What Does Grain Boundary (GB) Mean?
A grain boundary (GB) is the interface between two grains, or crystallites, in a polycrystalline material. Grain boundaries are defects in the crystal structure, and tend to decrease the electrical and thermal conductivity of the material.
A grain boundary is a general planar defect that separates regions of different crystalline orientation (such as grains) within a polycrystalline solid. Grain boundaries are usually the result of uneven growth when the solid is crystallizing. Grain sizes vary from 1 µm to 1 mm.
Most grain boundaries are preferred sites for the onset of corrosion and for the precipitation of new phases from the solid. They are also important to many of the mechanisms of creep. On the other hand, grain boundaries disrupt the motion of dislocations through a material, so reducing crystallite size is a common way to improve the strength of a material.
Corrosionpedia Explains Grain Boundary (GB)
The juncture between adjacent grains is called a grain boundary. The grain boundary is a transition region in which some atoms are not exactly aligned with either grain.
Therefore, the grain boundaries are:
- Where grains meet in a solid
- Transition regions between the neighboring crystals
- Where there is a disturbance in the atomic packing
Characterization of grain boundaries is of critical importance in materials studies. The properties of grain boundaries often determine the grains':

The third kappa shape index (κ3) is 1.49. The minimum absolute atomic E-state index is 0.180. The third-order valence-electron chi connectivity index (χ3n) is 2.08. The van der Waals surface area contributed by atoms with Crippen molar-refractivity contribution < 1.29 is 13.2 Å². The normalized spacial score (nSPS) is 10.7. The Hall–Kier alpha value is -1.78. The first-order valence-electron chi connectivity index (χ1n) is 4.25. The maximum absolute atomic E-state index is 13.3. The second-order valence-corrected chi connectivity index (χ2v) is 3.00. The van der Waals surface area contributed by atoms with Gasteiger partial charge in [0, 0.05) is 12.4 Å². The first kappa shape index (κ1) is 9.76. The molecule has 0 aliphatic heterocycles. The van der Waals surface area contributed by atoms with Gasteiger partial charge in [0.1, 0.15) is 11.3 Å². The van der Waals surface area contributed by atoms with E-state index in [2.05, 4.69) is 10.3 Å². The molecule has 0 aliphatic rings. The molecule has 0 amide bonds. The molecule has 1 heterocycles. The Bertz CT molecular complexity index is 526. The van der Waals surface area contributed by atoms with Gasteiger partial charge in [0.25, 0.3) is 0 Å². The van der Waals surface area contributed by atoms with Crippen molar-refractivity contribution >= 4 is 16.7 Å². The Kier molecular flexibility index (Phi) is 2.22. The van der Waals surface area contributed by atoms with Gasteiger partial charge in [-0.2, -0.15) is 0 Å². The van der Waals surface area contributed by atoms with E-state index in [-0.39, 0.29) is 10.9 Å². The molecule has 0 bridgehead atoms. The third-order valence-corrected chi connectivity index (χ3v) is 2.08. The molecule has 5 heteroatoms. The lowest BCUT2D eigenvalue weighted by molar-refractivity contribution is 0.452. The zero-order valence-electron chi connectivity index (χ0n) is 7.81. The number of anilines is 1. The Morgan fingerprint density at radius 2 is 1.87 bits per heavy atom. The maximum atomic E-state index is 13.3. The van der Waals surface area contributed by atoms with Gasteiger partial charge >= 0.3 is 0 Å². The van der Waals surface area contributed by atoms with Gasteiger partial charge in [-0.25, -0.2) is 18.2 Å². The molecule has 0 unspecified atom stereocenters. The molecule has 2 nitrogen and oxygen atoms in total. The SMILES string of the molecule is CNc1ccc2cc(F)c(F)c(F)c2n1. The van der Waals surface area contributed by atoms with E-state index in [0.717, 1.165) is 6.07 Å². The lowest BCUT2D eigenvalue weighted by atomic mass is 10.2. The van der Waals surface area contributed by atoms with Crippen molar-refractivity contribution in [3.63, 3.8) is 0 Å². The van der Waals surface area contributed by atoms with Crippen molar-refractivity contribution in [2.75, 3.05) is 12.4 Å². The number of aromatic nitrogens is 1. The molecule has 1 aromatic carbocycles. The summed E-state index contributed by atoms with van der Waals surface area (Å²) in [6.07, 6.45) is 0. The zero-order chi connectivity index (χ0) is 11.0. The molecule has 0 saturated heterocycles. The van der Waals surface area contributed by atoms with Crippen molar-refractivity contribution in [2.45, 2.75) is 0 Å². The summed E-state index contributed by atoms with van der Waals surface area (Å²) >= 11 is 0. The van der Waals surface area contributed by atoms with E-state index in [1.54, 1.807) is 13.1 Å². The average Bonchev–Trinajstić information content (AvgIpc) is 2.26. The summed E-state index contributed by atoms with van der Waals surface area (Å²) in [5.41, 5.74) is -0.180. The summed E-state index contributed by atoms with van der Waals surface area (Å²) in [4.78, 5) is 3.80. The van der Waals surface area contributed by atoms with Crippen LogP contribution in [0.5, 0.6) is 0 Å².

- Stabilization (or dissolution)
Grain boundaries have two types, as per their orientation:
- Low-angle grain boundaries are those with a misorientation less than about 11 degrees.
- High-angle grain boundaries are whose misorientation is greater than about 11 degrees.
High-angle boundaries are considerably more disordered, with large areas of poor fit and a comparatively open structure. The mobility of low-angle boundaries is much lower than that of high-angle boundaries. Both low- and high-angle boundaries are retarded by grain refinement, to minimize or prevent recrystallization or grain growth during heat treatment.
The grain-boundary atoms are more easily and rapidly dissolved, or corroded, than the atoms within the grains. Grain boundaries will oxidize or corrode more rapidly, usually referred to as grain-boundary penetration or intergranular attack. In under-deposit corrosion and hydrogen damage, grain boundaries are the site at which the methane collects that leads to the intergranular cracking characteristic of hydrogen damage.